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Shows & Panels
Federal buildings, old and new, go green
Thursday - 12/22/2011, 5:26am EST
The main Treasury building, located right next door to the White House, is the third oldest building in the federal government's real estate inventory. It was built over a period of 33 years, between 1836 and 1869. Only the White House itself and the U.S. Capitol are older.
"When you think about a green building, you probably don't think of a century-plus old national historic landmark that's lined with columns and made of thousands of tons of granite," said Dan Tangherlini, Treasury's assistant secretary for management. "We're hoping we can change that impression."
The Treasury building was certified Wednesday as meeting the LEED Gold standard after a series of renovations and environmentally friendly improvements. The U.S. Green Building Council, which manages the LEED program in the United States, says it's the oldest building in the world ever to have gotten any type of LEED certification.
Dan Tangherlini, assistant secretary for management, Treasury
A growing number of existing structures
The Green Building Council says the Treasury building is one of only 32 federal buildings that's earned a LEED certification for an existing structure, as opposed to building to LEED standards to begin with. But they expect that number to keep growing.
The Council's Amy Boyce said several hundred more federal buildings are registered for certification.
"And just this month, for the first time since LEED was started, the square footage of certified existing buildings surpassed the square footage of certified new construction," she said.
Across the Potomac River in Alexandria, Va., is one of those newly-certified new buildings. The DoD's Mark Center has been in the headlines mostly for the traffic headaches it's expected to create. But this week, it too received a LEED Gold certification.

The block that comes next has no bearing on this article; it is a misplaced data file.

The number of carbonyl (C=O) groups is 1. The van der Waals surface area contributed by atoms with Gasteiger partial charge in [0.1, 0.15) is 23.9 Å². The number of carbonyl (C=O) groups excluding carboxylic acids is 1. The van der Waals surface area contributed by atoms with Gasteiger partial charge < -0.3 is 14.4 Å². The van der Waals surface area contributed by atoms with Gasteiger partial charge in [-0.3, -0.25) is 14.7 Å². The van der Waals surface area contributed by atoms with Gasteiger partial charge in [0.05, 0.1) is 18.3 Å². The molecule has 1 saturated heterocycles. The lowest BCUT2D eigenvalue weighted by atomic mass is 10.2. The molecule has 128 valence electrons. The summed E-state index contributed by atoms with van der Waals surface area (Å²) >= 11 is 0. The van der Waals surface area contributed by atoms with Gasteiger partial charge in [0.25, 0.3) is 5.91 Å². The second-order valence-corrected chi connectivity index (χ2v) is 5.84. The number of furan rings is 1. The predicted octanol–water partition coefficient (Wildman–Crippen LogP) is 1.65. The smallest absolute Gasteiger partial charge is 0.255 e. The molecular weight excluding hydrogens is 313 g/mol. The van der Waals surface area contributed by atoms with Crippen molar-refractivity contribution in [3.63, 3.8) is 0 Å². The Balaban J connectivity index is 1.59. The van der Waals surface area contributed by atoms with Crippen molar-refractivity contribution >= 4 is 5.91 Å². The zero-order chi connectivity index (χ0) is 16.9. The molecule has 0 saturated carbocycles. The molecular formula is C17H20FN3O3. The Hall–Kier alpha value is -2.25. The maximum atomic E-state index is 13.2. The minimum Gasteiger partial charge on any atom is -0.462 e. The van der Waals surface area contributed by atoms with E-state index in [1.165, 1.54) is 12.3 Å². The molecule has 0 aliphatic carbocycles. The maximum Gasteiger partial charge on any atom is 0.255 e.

The Army built the Mark Center to consolidate 6,400 DoD employees who had been working in leased office space elsewhere in Northern Virginia as part of the 2005 round of base realignment and closure (BRAC) decisions. The Army required any new construction from the 2005 BRAC round to meet at least LEED Silver standards.
Going gold was harder than expected
But Joanne Hensley, the Army Corps of Engineers' deputy program manager for the Mark Center construction project, said they decided they could do better. Though getting to Gold wasn't as easy as they expected.
"It was a challenge, because then we had to go back and figure out how we were going to do these extra things," she said. "For example, we decided to go for the credits for alternative transportation, which was for bicycle storage and changing. But you have to have showers. And because of the size of the building and the number of people, we had to come up with 32 showers for men and women, and they had to be within 200 feet of the entrance. So we were scrambling. And then, if you have that many showers, it impacts your water usage."
Other steps the Army Corps took to earn its LEED credits on the Mark Center project included energy efficient lighting, heating and air conditioning. It'll use 30 percent less energy than a traditional building. The energy it does use will come from renewable sources. And, DoD designed the building to use 45 percent less water than a traditional structure.
Even if employees are less happy with their commute at the Mark Center, Hensley said, they should be happy with the building itself.
"I've heard nothing but positive comments about it," she said. "They're all apprehensive about coming here because of the issues they've heard in the news, but it's a beautiful building. It's very clean inside. Eleven of our 43 LEED points were for indoor environmental quality. We've used low-emitting materials and construction to keep the air quality high. We've got big windows so that people get more of the day lighting, and it's just a nice building."
Although the Mark Center and the Treasury building both announced LEED Gold certifications this week, they're measured against different standards: one for new construction, one for existing construction. The Green Building Council's Boyce said trying to decide which is greener is like comparing apples and oranges.
"New construction is more of a snapshot in time, and you would hopefully keep going with continuing improvement," she said. "Ideally, you start with the best building you can and you keep improving. But there's a lot of buildings out there that are already existing, and we need to engage those. Performance is really where the savings are coming from."
In Treasury's case, it expects its LEED improvements — both to the building and to its day-to-day processes — to save serious money. About $3.5 million in reduced annual costs will come from a 43 percent decrease in water use, a 7 percent decrease in electricity use and a 53 percent cut in steam use.